David Pollock is the Bernstein Fellow at The Washington Institute, focusing on regional political dynamics and related issues.
Rather than trying to punish the PA by supporting West Bank annexations or other draconian measures, Washington should simply press forward with other willing partners until Ramallah comes around.
On April 10, right after Prime Minister Binyamin Netanyahu won reelection, U.S. national security advisor John Bolton remarked that President Trump’s plan for Israeli-Palestinian peace would be made public “in the very near future.” A week later, presidential advisor Jared Kushner, the plan’s overseer, reportedly told diplomats at Blair House to expect its release in early June, once Ramadan is over and the new Israeli government is presumably in place. Barring some new wild card, then, the Trump plan will soon see the light of day.
This goes against the advice of some of the best American experts on the region, who fear not just the failure of the plan but a dangerous backlash against it. The first step in this chain reaction is almost certain to be an immediate official Palestinian rejection of the U.S. proposals once they are revealed. Even Israel’s ambassador in Washington, Ron Dermer, half-jokingly told White House official Jason Greenblatt this week, “They say that the key to peace is low expectations. So I think you are well underway.”
Indeed, the Palestinian Authority has already preemptively rejected the still-secret plan. Based on a series of cryptic but telling hints from Washington, PA officials strongly suspect that the plan will not posit or even offer to negotiate a sovereign Palestinian state with a political foothold in Jerusalem. Newly installed PA prime minister Mohammad Shtayyeh has declared that the plan will be “born dead,” while President Mahmoud Abbas reportedly suggested a summit with Netanyahu and Vladimir Putin in Moscow as an alternative to any talks on the U.S. proposal.
Nevertheless, Trump may well go ahead and release the plan in the coming weeks. It is therefore time to consider how all of the players might react to its release and the expected Palestinian dismissal.
In Washington, officials have forewarned the PA that there will be “consequences” if they reject the plan. One consequence reportedly under consideration is for the United States to accept Israeli annexation of some West Bank settlements, echoing Trump’s recent recognition of Israeli sovereignty over the Golan Heights. Asked on April 12 if he thought West Bank annexations would negate the peace plan, Secretary of State Mike Pompeo replied, “No, I don’t.” Given the informality of this comment and the administration’s frequent reversals, it is far from clear that support for annexation is now official U.S. policy. Still, the implied threat of such action seems quite clear.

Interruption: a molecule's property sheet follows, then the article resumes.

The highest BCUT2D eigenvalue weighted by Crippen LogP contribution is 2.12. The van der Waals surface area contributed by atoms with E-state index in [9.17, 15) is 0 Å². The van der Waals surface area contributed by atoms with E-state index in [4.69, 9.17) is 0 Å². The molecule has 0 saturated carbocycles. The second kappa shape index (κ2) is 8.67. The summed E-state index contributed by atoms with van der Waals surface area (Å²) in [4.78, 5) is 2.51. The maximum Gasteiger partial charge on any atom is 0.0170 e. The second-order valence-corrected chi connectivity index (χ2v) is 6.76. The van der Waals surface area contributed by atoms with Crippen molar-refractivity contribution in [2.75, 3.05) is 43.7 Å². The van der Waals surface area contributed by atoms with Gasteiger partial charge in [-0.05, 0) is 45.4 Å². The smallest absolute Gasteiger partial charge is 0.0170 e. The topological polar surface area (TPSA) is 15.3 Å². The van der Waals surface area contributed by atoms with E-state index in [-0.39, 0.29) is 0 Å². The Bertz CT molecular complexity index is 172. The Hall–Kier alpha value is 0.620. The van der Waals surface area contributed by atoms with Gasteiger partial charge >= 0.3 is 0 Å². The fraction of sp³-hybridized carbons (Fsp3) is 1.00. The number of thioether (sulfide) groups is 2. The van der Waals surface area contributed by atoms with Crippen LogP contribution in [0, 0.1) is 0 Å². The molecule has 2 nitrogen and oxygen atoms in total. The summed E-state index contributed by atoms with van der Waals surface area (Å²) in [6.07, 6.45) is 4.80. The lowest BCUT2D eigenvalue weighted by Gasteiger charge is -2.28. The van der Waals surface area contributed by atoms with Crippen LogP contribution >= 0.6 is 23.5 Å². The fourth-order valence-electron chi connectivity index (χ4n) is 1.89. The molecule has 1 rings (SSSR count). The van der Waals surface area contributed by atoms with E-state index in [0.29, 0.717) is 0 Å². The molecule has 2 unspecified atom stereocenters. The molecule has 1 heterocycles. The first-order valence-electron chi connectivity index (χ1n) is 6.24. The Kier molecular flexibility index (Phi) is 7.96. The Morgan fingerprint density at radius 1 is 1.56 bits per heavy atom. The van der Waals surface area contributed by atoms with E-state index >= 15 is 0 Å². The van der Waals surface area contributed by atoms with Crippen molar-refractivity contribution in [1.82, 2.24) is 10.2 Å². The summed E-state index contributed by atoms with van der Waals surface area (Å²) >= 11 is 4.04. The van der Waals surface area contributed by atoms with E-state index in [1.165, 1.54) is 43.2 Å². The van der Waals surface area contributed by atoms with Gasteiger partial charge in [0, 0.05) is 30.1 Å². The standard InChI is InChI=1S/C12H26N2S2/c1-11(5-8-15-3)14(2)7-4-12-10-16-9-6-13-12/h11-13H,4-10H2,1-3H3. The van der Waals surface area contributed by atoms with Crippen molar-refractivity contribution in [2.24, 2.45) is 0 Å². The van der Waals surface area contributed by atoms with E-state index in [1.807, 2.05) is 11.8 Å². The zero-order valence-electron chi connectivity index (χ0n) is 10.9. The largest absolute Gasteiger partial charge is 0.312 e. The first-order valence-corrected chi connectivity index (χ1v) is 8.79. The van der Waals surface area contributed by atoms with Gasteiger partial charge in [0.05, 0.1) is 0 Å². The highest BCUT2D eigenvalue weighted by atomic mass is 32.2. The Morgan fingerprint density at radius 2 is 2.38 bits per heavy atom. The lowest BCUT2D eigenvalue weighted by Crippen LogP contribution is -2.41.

But what would annexation, even of just a few Israeli settlement blocs, actually accomplish? It would almost certainly not, as some maximalists contend, convince the Palestinians to negotiate for fear of losing still more if they continue to boycott the United States. What it would do is alienate the Arab, European, and Asian governments on whom the economic aspects of Trump’s plan will probably depend—while angering many Americans as well.
For that reason, the administration should make clear that this “consequence” is not an option, ideally by renouncing the idea of unilateral annexations in the text of the plan itself. A more effective penalty for Palestinian rejection would be to simply move forward on diplomatic discussions with Israel and others about the plan, which would put pressure on the PA to reengage.
This in turn would give Netanyahu sufficient reason to refrain from such a provocative and useless step as annexation. True, he will still face internal political pressure to move in that direction. Yet some of the most extreme right-wing supporters of annexation—Naftali Bennett, Ayelet Shaked, Moshe Feiglin, and their small splinter parties—failed to garner enough votes in this month’s elections and will not hold seats in the next Knesset. True, Netanyahu will likely need the members of the pro-annexation United Right coalition to form his next government, but their leverage will be limited by their relatively small numbers (five seats).